What I have learned about DEI from the WeQual process, by CEO and Founder, Katie Litchfield
Companies that are serious about diversity, equality, and inclusion, need to keep their DEI Chief out of the HR department. Because, if you believe in the importance of DEI, then your diversity and inclusion lead has to have a seat on the executive committee automatically. And report directly to the CEO, too.
Having a face at the top table is not just a token visible effort either, it is a vital part of humanising the equality of your company. Having someone who can talk directly to the executive committee about real stories and real people – real women – is better than any target reached in a report. After all, there is no point having targets if no one is listening to women and they are leaving.
Over the last two and a half years, as founder of WeQual, I have spoken to hundreds of senior women, conducted detailed interviews with 120 WeQual finalists from companies all over the world, and spoken to hundreds of CEOs and their HR, and Diversity and Inclusion, leaders. Having access to such an experienced knowledge bank has led me to conclude that change has to come from the top. Women (as does everyone) know when they are not taken seriously, or when their leaders are only playing lip service to gender parity on the executive committee. Companies should be under no illusion: their women know when they are being hoodwinked. And they will walk.
Actions always speak louder than words, so I despair when I hear of companies that are so fearful of their women leaving that they even bar them from entering awards – like the WeQual Awards – because they worry about them getting poached. They must think that if they can keep these women secret then they will retain them.
If only companies would think positively. Just imagine the reaction to a policy of sitting women (and other members of your staff) down and together worked out a career progression within your company? Or even put together policies that encouraged a healthy work/life balance? Only good could come from both policies.
Don’t get me wrong, women are not after any special treatment. But women are more likely to be affected by work breaks, or childcare, or even having to look after an elderly relative, than their male counterparts. Supporting them can go a long way to retaining your top talent.
Women only want human understanding – especially when they are going through temporary life-changing experiences. A company needs to understand that circumstances which force people to take extended – or indefinite – leave are not permanent. Being sensible, and giving women the time they need, is invaluable.
I have found that there are three crucial ways in which the most successful companies have managed to keep a high level of retention among their talented women:
- Politics: Companies are constantly riddled with internal politics in which one person is seen as the “next big thing” above all others. This often misdirected favouritism is the lead player in the lack of talent acceleration within a company.
- So-called “Imposter Syndrome”: When women feel an overwhelming sense of not belonging it is often labelled as “imposter syndrome”, which has become a sort of catch-all diagnosis for women who feel a huge sense of not belonging. It is perhaps more accurate to see it as the result of implicit bias. In general, the way we work is often set up to make women feel out of place. Women work in a different way to men, they take less credit, they are less aggressive, they are team players. All stereotypes, true, but the point is valid. A woman, for example can be told that she is being too harsh AND too friendly, all in the same day! How could anyone feel comfortable when they are constantly bombarded with contradictory and alien ways of being.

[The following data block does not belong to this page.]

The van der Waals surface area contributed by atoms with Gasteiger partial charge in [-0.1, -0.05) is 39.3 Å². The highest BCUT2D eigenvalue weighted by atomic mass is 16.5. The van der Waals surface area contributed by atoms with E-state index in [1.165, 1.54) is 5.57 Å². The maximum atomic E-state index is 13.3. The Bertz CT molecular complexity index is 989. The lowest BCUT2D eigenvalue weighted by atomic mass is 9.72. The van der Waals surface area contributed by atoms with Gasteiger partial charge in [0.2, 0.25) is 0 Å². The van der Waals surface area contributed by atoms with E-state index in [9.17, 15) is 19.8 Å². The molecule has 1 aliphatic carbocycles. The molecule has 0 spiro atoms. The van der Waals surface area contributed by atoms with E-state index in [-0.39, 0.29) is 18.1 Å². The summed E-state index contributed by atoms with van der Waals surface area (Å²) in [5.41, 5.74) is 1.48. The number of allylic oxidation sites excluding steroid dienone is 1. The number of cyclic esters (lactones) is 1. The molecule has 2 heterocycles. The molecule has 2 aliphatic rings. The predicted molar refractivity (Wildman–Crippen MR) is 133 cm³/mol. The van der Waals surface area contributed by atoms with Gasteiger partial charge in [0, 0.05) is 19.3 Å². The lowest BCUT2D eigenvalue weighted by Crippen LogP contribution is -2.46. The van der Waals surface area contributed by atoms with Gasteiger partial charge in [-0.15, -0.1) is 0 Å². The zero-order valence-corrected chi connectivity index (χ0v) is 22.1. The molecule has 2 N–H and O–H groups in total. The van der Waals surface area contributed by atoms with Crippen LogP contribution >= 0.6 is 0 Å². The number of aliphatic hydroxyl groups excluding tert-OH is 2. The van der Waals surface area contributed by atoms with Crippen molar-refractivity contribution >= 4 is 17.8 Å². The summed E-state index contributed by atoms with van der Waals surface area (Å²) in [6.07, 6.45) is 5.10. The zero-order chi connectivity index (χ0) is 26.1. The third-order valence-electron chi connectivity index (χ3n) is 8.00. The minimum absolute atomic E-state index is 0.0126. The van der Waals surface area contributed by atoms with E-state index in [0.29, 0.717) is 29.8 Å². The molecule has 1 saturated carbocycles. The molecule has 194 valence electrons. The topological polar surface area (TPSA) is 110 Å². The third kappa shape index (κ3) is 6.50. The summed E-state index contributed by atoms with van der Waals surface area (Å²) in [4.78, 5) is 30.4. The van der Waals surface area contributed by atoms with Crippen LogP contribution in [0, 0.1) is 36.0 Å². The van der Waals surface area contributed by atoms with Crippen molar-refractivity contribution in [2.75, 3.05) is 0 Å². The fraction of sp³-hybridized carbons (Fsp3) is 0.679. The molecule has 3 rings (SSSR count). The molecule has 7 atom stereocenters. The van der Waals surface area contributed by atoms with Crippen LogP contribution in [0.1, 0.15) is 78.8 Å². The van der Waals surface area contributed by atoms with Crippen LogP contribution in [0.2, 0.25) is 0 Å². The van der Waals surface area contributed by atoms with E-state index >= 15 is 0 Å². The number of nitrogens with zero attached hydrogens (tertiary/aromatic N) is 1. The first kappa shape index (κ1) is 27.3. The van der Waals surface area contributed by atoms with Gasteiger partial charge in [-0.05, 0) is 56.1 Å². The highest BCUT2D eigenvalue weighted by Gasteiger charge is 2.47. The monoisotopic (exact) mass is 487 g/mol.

- How companies fill top jobs: There has been a huge amount of positive progression in the recruitment industry as regard to balancing gender equality. But still I find myself having conversations with senior executive women that feel some recruitment agencies only provide a 50/50 gender split short list for a role because they “have to”, rather than genuinely seeking out talented women.
Women are getting tired of being put into a box by everyone involved in their advancement. Unless these issues are addressed in all major companies, we are likely to see a continuation of the record number of women who have left top roles in the last year: either to work for themselves. Or they are leaving the business sphere altogether.
As one woman, at the end of her tether after trying to progress for years, told me the other week: “It’s not a glass ceiling, it’s more like a sticky door. Which means that, because it is sticky, it is hard to push. But if someone is pulling with you on the other side it makes a world of difference.
“But when that door shuts it sticks again, which makes it harder to push open again. There very rarely appears to be someone on the other side of the door these days,” she added.
Companies are trying hard to fix this, which is to be applauded. And it is so pleasing to report too that I am speaking to more and more talented women who are emerging thanks to the WeQual process.
So let’s keep pushing.